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tv   BBC News  BBC News  February 18, 2018 9:00am-9:31am GMT

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this is bbc news. i'm ben brown. the headlines at nine: brendan cox, the widower of the murdered mp, jo cox, resigns from two organisations set up in her memory after claims of sexual misconduct in the past. president trump criticises the fbi for missing the signals about wednesday's school shooting, describing it as unacceptable. a major review of university funding is to be unveiled by ministers tomorrow, as mps claim interest rates on student loans are "unjustifiable". also this hour — emma watson donates £1 million to a new fund aimed at making uk workplaces safe for women. ahead of tonight's baftas, the actorjoined 200 female british and irish stars in signing a letter calling for an end to sexual harassment in all industries. we'll have all the latest action from the winter olympics as skeleton
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winners lizzy yarnold and laura deas prepare to receive their gold and bronze medals. and our sunday morning edition of the papers is at 9:35 — this morning's reviewers are rachel cunliffe,comment and features editor rachel cunliffe from city am, and henry mance, political correspondent at the financial times. good morning and welcome to bbc news. the husband of murdered mpjo cox has resigned from two charities he set up in her memory after allegations of sexual harassment were made public. mr cox denies assaulting a woman at harvard university in 2015 but admits to "inappropriate" behaviour while working for save the children. the murder ofjo cox
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in 2016 shocked the nation. the labour mp, who was also a mother of two small children, was murdered by a far right extremist during the eu referendum campaign. after her death, her husband brendan became a prominent campaigner against extremism and went on to help set up two organisations — thejo cox foundation and more in common. now he has resigned from both following allegations in the mail on sunday that he sexually harassed female colleagues while working for the charity save the children. in a statement, he said... a source close to mr cox told the bbc that he had never sexually assaulted anyone, and that the allegations were exaggerated. thejo cox foundation said that
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mr cox was admired by staff there for the integrity, commitment and dedication he had shown to creating a positive legacy forjo. susana mendonca, bbc news. president trump has criticised on the fbi and its investigation into wednesday's mass school shooting. he's suggested that the fbi missed the signals that nikolas cruz, was planning a massacre at his school because — he said — the agency is spending too much time investigating allegations of russian interference in the election. he's tweeted that this was not acceptable and the fbi needed to get back to basics. meanwhile, thousands of people in florida, including survivors of the shooting, have taken part in a rally to demand tighter gun controls in the united states. the event took place outside the court building in the city of fort lauderdale, a short distance from the school where cruz killed 17 people. laura westbrook reports. chanting: no more! outside the federal courthouse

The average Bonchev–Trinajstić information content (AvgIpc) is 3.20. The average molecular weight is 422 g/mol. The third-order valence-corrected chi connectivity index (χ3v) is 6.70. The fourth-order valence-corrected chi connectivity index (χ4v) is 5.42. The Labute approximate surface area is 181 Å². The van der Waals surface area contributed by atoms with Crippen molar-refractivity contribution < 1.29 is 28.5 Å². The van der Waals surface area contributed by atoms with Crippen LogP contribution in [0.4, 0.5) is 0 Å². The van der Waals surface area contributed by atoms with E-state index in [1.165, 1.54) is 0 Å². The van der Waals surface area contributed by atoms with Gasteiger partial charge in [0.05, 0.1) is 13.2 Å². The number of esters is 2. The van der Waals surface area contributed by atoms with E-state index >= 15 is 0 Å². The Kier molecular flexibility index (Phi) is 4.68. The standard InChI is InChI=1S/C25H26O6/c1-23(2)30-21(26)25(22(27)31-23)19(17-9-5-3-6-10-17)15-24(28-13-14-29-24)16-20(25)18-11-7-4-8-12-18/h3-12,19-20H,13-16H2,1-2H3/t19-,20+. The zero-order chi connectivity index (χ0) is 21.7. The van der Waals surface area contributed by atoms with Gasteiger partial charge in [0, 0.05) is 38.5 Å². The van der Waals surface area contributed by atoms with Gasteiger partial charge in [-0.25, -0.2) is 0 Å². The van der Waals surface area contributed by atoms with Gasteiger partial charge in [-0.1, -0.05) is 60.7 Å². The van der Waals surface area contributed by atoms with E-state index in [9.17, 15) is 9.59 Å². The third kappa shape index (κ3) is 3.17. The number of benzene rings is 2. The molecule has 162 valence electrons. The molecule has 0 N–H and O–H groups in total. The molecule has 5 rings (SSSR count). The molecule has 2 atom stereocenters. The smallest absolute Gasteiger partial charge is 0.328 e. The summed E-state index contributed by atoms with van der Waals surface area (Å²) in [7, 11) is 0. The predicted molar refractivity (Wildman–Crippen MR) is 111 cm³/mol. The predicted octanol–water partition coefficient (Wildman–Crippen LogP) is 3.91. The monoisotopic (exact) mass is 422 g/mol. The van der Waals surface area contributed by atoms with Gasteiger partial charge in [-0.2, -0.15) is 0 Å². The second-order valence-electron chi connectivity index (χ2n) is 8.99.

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in fort lauderdale, this was the message to lawmakers. among the protesters was emma gonzales, who took cover on the floor of her school's auditorium as a gunman started shooting. she had this to say to donald trump. if the president wants to come up to me and tell me to my face that it was a terrible tragedy and how it should never have happened, and maintain telling us how nothing is going to be done about it, i'm gonna happily ask him how much money he received from the national rifle association. cheering and applause. what she's referring to is the millions of dollars the nra has given towards the trump campaign. on a visit to the hospital where the victims of the attack are being treated, the president once again made no mention of guns or gun control. instead, he says the problem is mental illness. in the us, there are many guns in
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circulation as there are people. the nra is the most powerful lobbying organisation in the us. for their supporters, it is a fundamental freedom. when somebody infringes a right for persons in this country to keep and bear arms, then it's an infringement upon our rights as a violation of our civil liberties, now we have a bigger problem. we will be spending our times at funerals! but after yet another school shooting, anger among the younger generation is rising. in fact, students across the country are planning a mass walk—out of schools in april — the anniversary of the columbine high school massacre. they are demanding adults listen to them and tighten gun control. laura westbrook, bbc news. the education secretary says
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he wants to see more variety in university tuition fees in england, rather than what he says is almost all institutions charging "exactly the same price". his comments come as a committee of mps have called for the scrapping of punitive interest rate on student loa ns. many of today's students were not born when university tuition fees were first introduced. but 20 years on, the link between getting a degree and paying towards the cost of it remains, and that has meant big sacrifices for some. and my parents sold their house so i could come to uni — i'm the first one in my family. looking into it, there were lots of, like, different aspects of the debt and how much you're paying back, obviously, in the long run, and it's a really scary prospect. the government still backs the idea that students should contribute towards the cost of their higher education, and that's one of the areas that